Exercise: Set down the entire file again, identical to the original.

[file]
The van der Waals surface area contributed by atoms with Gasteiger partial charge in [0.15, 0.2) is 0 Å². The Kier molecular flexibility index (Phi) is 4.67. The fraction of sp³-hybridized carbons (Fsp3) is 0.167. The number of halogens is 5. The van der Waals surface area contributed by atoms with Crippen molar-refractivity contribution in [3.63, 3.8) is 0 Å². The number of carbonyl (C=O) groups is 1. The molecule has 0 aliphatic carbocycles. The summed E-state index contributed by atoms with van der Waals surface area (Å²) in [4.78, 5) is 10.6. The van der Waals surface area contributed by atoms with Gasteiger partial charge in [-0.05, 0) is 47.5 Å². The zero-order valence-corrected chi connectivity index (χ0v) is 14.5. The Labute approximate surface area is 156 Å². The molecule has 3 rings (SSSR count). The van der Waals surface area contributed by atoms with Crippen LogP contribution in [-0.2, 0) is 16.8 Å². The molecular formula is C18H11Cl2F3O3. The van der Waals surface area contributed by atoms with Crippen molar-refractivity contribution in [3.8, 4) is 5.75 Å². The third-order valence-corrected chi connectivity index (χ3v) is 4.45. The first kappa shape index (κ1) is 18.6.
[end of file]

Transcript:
The van der Waals surface area contributed by atoms with Gasteiger partial charge in [0.15, 0.2) is 0 Å². The Kier molecular flexibility index (Phi) is 4.67. The fraction of sp³-hybridized carbons (Fsp3) is 0.167. The number of halogens is 5. The van der Waals surface area contributed by atoms with Crippen molar-refractivity contribution in [3.63, 3.8) is 0 Å². The number of carbonyl (C=O) groups is 1. The molecule has 0 aliphatic carbocycles. The summed E-state index contributed by atoms with van der Waals surface area (Å²) in [4.78, 5) is 10.6. The van der Waals surface area contributed by atoms with Gasteiger partial charge in [-0.05, 0) is 47.5 Å². The zero-order valence-corrected chi connectivity index (χ0v) is 14.5. The Labute approximate surface area is 156 Å². The molecule has 3 rings (SSSR count). The van der Waals surface area contributed by atoms with Crippen LogP contribution in [-0.2, 0) is 16.8 Å². The molecular formula is C18H11Cl2F3O3. The van der Waals surface area contributed by atoms with Crippen molar-refractivity contribution in [3.8, 4) is 5.75 Å². The third-order valence-corrected chi connectivity index (χ3v) is 4.45. The first kappa shape index (κ1) is 18.6.